* Fabian Beck, University of Duisburg-Essen
* Abhinav Bhatele, Lawrence Livermore National Laboratory
* Judit Gimenez, Barcelona Supercomputing Center
* Joshua A. Levine, University of Arizona



Steering Committee:

* Peer-Timo Bremer, Lawrence Livermore National Laboratory
* Bernd Mohr, Juelich Supercomputing Center
* Valerio Pascucci, University of Utah
* Martin Schulz, Lawrence Livermore National Laboratory

Program Committee:

* Harsh Bhatia, Lawrence Livermore National Laboratory
* Holger Brunst, Technical University Dresden
* Alexandru Calotoiu, Technical University Darmstadt
* Todd Gamblin, Lawrence Livermore National Laboratory
* Marc-Andre Hermanns, Juelich Supercomputing Center
* Kevin Huck, University of Oregon
* Katherine Isaacs, University of Arizona
* Yarden Livnat, University of Utah
* Naoya Maruyama, Lawrence Livermore National Laboratory
* Bernd Mohr, Juelich Supercomputing Center
* Ananya Muddukrishna, KTH Royal Institute of Technology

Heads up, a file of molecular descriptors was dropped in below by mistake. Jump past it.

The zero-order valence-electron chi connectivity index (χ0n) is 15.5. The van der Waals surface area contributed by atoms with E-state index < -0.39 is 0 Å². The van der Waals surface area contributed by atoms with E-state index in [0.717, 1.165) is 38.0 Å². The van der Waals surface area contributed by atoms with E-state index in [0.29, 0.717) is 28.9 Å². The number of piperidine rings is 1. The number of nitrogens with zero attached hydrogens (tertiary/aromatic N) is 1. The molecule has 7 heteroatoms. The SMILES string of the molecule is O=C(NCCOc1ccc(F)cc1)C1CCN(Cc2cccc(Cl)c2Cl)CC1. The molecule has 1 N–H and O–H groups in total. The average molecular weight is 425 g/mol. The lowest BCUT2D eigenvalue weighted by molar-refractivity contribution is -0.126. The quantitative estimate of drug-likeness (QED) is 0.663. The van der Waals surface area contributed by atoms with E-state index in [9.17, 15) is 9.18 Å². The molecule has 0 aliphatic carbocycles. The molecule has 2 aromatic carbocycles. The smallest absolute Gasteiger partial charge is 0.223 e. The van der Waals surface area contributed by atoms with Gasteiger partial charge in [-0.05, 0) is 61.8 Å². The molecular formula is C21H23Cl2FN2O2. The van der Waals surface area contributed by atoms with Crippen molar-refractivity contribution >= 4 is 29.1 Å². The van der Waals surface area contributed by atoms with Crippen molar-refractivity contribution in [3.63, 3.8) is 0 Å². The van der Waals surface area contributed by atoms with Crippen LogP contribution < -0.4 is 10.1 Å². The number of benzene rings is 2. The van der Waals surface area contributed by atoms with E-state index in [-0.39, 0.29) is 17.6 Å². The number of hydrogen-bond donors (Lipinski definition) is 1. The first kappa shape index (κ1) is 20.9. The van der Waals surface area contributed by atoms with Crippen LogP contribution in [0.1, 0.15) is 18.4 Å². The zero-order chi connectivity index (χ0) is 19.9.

* Matthias Mueller, RWTH Aachen University
* Valerio Pascucci, University of Utah
* Paul Rosen, University of South Florida
* Carlos Scheidegger, University of Arizona
* Chad Steed, Oak Ridge National Laboratory

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CFP: 3rd International Workshop on Visualization and Interaction for Ontologies and Linked Data (VOILA)


VOILA 2017 – Visualization and Interaction for Ontologies and Linked Data

3rd International Workshop at ISWC 2017, 16th International Semantic Web Conference
October 21 or 22, 2017, Vienna, Austria

Abstracts Deadline: July 14, 2017
Submission Deadline: July 21, 2017

Motivation and Objectives

‘A picture is worth a thousand words’, we often say, yet many areas are in demand of sophisticated visualization techniques, and the Semantic Web is not an exception. The size and complexity of ontologies and Linked Data in the Semantic Web constantly grows and the diverse backgrounds of the users and application areas multiply at the same time. Providing users with visual representations and intuitive interaction techniques can significantly aid the exploration and understanding of the domains and knowledge represented by ontologies and Linked Data.